All of this accented by some really great technical filmmaking.  The cinematography is top-notch, with some really great editing as well.  The action scenes are a particular highlight, as they are running at pretty much maximum intensity.  Uncomfortably intense, I would even say.  And I loved the choice to make all of the gunfire light up with green, red, and blue streaks.  It looked like a freakin’ Star Wars laser gun battle!  But then someone’s head would explode just to remind you that this ain’t some pretty light show.  It was cool as hell to look at, though.  I’d rank it up there as some of the best cinematic war violence I’ve ever seen.  And holy shit, just give the sound mixer his Oscar right now.  The audio was incredible, worth the price of theater admission by itself.  You hear every bullet leaving a gun, and you hear every bullet hitting something else.  There was a moment when I flinched at *the sound* of a tank missile whizzing past the camera.

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Fury isn’t a perfect film, though, it has its flaws.  Probably the most heavily noticable negative in my opinion were the characters and the performances.  For the first hour of the movie, more than any other movie I’ve seen recently, it felt like I was just watching actors pretend-playing in costumes.  The whole point of these things called “films” are to get lost in the characters and treat them as a temporary active extension of reality.  But for the first several scenes I just couldn’t stop thinking “THAT’S SHIA LABEOUF, HE’S DOING AN ACCENT, AND HE’S TRYING TOO HARD.”  It also didn’t help that initially it felt like Brad Pitt was going a little too heavy on the Aldo Raine/Inglorious Basterds voice that we’ve already heard before.  He used the same speech patterns, and even said some of the same lines like “give ’em yer what fer!”  Actually, I did not care for the accent choices on a lot of the characters.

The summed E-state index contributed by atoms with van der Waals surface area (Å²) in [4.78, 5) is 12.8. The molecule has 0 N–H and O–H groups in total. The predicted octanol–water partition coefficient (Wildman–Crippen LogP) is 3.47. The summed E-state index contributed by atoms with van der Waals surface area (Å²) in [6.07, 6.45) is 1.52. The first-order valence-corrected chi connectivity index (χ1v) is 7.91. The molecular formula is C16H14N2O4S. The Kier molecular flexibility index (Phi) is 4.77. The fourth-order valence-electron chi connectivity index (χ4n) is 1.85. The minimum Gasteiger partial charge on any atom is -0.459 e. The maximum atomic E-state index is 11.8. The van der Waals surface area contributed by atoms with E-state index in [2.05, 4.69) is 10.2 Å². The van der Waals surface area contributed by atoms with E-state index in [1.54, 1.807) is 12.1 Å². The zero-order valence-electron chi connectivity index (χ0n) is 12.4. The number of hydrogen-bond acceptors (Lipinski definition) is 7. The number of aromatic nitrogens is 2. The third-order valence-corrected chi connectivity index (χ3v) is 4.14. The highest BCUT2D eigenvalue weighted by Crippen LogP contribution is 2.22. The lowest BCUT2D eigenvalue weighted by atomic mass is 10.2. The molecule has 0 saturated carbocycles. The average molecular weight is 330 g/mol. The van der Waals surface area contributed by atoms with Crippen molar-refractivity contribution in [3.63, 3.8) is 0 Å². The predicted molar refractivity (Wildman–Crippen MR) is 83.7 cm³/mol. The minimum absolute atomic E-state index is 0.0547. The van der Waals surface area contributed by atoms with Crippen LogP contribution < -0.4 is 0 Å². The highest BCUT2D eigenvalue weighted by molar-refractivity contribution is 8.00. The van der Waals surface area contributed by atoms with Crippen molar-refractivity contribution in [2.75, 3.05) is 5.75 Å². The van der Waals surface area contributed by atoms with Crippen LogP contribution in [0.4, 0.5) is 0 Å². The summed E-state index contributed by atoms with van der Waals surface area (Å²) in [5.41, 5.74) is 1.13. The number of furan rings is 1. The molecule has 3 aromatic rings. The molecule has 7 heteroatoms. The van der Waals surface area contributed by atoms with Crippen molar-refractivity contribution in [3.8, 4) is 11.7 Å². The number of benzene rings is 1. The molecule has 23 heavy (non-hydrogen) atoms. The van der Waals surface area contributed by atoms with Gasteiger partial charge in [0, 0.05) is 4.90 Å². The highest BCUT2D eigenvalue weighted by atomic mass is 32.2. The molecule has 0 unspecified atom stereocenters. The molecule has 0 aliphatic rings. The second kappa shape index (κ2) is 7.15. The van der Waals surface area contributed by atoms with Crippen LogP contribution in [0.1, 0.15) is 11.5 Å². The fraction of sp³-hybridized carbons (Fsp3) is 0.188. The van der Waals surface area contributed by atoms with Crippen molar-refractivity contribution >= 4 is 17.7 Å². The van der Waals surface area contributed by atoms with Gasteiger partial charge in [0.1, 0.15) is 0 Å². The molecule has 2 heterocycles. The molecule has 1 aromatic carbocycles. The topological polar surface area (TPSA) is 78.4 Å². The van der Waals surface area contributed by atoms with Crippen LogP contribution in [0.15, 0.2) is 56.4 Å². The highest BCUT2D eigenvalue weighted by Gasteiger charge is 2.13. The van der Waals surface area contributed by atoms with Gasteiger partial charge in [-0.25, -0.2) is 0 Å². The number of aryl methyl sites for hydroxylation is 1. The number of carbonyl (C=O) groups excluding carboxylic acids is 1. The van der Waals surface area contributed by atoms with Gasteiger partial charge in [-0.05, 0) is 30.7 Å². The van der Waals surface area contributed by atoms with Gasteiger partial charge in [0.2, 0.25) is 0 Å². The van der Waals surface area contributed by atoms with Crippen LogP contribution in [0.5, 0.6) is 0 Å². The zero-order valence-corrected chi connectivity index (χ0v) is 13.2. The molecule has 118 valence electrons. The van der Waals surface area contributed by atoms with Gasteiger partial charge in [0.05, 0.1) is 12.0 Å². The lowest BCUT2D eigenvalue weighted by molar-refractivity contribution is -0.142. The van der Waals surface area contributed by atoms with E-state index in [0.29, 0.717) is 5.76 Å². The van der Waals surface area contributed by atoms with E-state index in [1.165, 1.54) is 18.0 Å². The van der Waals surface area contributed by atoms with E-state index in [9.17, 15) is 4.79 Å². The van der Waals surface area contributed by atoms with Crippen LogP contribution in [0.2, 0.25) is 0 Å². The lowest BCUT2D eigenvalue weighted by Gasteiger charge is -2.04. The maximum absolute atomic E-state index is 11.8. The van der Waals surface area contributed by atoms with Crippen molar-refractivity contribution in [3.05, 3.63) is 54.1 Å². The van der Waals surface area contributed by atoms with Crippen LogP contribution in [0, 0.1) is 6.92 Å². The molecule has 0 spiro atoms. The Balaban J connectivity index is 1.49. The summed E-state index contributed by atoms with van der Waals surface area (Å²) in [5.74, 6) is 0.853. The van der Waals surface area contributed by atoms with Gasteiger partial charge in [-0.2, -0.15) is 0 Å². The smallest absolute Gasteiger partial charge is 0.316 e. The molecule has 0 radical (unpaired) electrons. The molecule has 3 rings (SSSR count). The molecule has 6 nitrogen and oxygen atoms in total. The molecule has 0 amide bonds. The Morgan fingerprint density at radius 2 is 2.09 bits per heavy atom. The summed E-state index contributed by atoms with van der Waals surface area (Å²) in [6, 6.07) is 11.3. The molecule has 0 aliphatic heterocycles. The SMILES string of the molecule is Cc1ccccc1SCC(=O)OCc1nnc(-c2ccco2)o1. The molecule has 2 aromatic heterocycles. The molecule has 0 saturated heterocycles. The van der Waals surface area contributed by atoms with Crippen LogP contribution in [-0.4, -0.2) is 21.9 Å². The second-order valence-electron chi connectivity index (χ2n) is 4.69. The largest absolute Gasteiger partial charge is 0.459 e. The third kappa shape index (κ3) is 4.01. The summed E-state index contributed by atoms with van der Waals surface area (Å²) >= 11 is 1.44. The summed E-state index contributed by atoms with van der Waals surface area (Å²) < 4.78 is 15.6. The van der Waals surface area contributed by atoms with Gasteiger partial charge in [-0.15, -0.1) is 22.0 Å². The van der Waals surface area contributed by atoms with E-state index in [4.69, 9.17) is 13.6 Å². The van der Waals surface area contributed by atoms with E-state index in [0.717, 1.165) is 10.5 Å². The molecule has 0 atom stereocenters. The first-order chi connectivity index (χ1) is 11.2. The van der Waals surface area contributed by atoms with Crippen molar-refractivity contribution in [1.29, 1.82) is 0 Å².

And then even *more so*, hearing all the stories that have been circulating around the production about the actors going through crazy boot camps, and the director staging off camera fistfights to get people in the right mindset, and Shia LaBeouf actually cutting his face and having a tooth removed because he’s sooooo method, it made me think of Fury as like a real life Tropic Thunder situation, with all these big name actors taking their craft to an almost laughably douchey level of commitment; as if they were actually in a war, and not just filming a movie about a war.  But during a pivotal series of scenes in a conquered town at the end of the first act, the director finally decided to give all the characters a HEAVY dose of character development.  Like all at once.  And I finally began to accept them more as believable people in this story and less as Shia and Brad trying to win Oscars.

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All of the engrossing action and constant sense of impending horror made this 140 minute movie feel more like a 100 minute movie.  It flew by for me.  And I want to see it again.  Those are two of the biggest compliments I can give a movie.  Fury is one of the most visceral, intense films of the year.  Way better than Furry, which I thought was a bit too obvious, and surprisingly condescending.  I don’t need Kevin Hart in a pelican costume trying to tell me *I’M* the one not living life to the fullest.

8.5 out of 10